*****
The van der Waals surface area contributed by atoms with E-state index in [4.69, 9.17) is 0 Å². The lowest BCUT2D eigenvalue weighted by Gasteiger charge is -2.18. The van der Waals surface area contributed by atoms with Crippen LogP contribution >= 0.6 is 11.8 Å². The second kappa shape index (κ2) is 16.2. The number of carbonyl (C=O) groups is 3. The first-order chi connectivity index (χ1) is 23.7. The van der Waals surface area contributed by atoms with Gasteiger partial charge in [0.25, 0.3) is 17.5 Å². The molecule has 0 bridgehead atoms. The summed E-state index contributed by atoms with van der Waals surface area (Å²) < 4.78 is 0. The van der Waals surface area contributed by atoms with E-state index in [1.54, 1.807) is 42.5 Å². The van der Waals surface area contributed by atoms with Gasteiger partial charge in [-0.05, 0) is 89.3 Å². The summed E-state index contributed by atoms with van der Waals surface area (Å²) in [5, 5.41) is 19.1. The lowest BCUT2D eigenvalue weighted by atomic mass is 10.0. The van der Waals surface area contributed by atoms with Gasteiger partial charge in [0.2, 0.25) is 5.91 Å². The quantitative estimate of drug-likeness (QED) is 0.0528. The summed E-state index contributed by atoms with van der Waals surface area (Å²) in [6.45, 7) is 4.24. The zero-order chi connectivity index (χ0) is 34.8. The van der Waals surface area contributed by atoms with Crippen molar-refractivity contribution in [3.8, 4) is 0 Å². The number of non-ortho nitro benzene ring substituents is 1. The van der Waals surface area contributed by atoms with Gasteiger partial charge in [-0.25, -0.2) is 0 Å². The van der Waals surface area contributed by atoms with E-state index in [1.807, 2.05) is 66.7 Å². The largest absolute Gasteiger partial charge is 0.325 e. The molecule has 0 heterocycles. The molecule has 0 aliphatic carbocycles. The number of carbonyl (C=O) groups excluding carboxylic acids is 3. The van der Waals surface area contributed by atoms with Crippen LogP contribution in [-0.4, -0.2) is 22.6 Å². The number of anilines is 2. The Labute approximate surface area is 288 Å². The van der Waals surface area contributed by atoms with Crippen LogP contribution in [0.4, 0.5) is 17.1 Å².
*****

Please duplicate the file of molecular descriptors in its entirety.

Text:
The van der Waals surface area contributed by atoms with E-state index in [4.69, 9.17) is 0 Å². The lowest BCUT2D eigenvalue weighted by Gasteiger charge is -2.18. The van der Waals surface area contributed by atoms with Crippen LogP contribution >= 0.6 is 11.8 Å². The second kappa shape index (κ2) is 16.2. The number of carbonyl (C=O) groups is 3. The first-order chi connectivity index (χ1) is 23.7. The van der Waals surface area contributed by atoms with Gasteiger partial charge in [0.25, 0.3) is 17.5 Å². The molecule has 0 bridgehead atoms. The summed E-state index contributed by atoms with van der Waals surface area (Å²) < 4.78 is 0. The van der Waals surface area contributed by atoms with E-state index in [1.54, 1.807) is 42.5 Å². The van der Waals surface area contributed by atoms with Gasteiger partial charge in [-0.05, 0) is 89.3 Å². The summed E-state index contributed by atoms with van der Waals surface area (Å²) in [5, 5.41) is 19.1. The lowest BCUT2D eigenvalue weighted by atomic mass is 10.0. The van der Waals surface area contributed by atoms with Gasteiger partial charge in [0.2, 0.25) is 5.91 Å². The quantitative estimate of drug-likeness (QED) is 0.0528. The summed E-state index contributed by atoms with van der Waals surface area (Å²) in [6.45, 7) is 4.24. The zero-order chi connectivity index (χ0) is 34.8. The van der Waals surface area contributed by atoms with Crippen molar-refractivity contribution in [3.8, 4) is 0 Å². The number of non-ortho nitro benzene ring substituents is 1. The van der Waals surface area contributed by atoms with Gasteiger partial charge in [-0.25, -0.2) is 0 Å². The van der Waals surface area contributed by atoms with E-state index in [1.807, 2.05) is 66.7 Å². The largest absolute Gasteiger partial charge is 0.325 e. The molecule has 0 heterocycles. The molecule has 0 aliphatic carbocycles. The number of carbonyl (C=O) groups excluding carboxylic acids is 3. The van der Waals surface area contributed by atoms with Crippen LogP contribution in [-0.4, -0.2) is 22.6 Å². The number of anilines is 2. The Labute approximate surface area is 288 Å². The van der Waals surface area contributed by atoms with Crippen LogP contribution in [0.4, 0.5) is 17.1 Å².